Samuel Roberts (BA in History and African-American Studies, double-major, University of Virginia, 1995; MA in History, Princeton University, 1997; PhD in History, Princeton University, 2002) is Associate Professor of History at Columbia University’s Department of History. His research is in the history of science, medicine, public health, and urban social movements in the twentieth- and twenty-first century United States. He teaches in these fields, along with those covering African-American history, U.S. urban history, and historical methods.
Roberts has a demonstrated record of excellence in teaching, a mission which he regards as including the promotion of students’ post-graduation careers (helping them to get placement in graduate programs, Fulbright Fellowships and Rhodes Scholarships, and careers in law, and not-for-profit and non-governmental organizations). For two years, he served as the Faculty Coordinator for Columbia University’s Mellon Mays Undergraduate Program. In 2009, he was asked to revamp the undergraduate curriculum for Columbia’s Institute for Research in African American Studies, and in AY 2009-10 became IRAAS Director of Undergraduate Studies.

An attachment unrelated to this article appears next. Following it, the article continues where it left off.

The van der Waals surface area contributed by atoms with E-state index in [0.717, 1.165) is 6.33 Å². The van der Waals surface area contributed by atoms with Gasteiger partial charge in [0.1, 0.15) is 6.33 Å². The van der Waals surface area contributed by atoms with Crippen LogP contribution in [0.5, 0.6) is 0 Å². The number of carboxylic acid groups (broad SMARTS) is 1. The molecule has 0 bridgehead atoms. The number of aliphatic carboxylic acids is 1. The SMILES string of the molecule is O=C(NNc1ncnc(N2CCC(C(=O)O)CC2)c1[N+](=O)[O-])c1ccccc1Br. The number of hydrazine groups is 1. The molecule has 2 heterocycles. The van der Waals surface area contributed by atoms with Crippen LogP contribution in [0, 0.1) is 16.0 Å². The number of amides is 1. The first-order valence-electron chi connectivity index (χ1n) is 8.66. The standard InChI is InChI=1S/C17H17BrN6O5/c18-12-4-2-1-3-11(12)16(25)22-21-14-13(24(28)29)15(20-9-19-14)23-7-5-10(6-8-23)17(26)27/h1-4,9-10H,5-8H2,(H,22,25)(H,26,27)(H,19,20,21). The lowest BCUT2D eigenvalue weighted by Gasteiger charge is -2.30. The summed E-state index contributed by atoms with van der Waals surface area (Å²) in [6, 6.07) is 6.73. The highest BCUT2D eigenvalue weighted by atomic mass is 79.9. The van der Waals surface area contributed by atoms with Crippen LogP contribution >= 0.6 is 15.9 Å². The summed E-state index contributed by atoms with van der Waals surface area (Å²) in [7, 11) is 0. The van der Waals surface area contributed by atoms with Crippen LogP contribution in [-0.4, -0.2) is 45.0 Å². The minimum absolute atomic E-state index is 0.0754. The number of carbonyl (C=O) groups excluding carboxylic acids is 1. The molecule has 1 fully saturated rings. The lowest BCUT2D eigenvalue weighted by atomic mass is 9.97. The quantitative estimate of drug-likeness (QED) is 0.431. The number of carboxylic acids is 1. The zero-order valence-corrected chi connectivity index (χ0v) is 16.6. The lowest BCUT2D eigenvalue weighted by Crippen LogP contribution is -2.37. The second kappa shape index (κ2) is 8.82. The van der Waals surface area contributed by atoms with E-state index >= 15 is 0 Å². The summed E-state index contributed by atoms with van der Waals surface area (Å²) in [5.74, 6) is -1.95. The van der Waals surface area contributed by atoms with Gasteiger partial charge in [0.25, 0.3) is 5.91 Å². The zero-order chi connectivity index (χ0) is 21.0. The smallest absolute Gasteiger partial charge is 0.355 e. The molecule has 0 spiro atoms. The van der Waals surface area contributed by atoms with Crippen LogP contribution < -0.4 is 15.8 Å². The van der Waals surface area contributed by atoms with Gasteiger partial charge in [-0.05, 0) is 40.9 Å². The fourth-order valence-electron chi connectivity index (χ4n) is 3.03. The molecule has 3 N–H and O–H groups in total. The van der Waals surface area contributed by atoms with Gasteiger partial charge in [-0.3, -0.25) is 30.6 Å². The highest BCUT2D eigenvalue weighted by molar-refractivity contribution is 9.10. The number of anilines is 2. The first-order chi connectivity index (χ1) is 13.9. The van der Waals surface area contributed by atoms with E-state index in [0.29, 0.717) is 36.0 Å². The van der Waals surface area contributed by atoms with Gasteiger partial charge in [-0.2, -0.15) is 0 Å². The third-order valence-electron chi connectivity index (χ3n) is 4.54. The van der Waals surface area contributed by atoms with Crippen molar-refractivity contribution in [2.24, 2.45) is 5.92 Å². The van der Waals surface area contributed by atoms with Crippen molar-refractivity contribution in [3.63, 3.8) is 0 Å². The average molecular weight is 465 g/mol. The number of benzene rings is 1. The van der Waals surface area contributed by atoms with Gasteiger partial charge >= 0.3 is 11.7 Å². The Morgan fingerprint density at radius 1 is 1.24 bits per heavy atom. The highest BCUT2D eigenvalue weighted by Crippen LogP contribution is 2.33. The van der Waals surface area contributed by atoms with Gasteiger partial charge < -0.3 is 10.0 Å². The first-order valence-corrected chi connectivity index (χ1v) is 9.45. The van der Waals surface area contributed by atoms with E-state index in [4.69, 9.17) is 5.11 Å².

Christina Greer (BA in Political Science and Classics, Tufts University 2000; MPhil in Political Science, Columbia University 2005; PhD in Political Science, Columbia University, 2008) is Assistant Professor of Political Science at Fordham University, Lincoln Center. Her research is on black American and black immigrant (Caribbean and African) political behavior and opinion. At Fordham, she teaches courses in African American politics, U.S. Congress and urban political processes, quantitative research methods in Political Science, and the Introduction to United States Politics lecture course. In her teaching at Fordham and before, she has produced students national elections, and on political opinion. As an undergraduate at Tufts, she studied for a year at the School of Oriental and African Studies (SOAS), in London.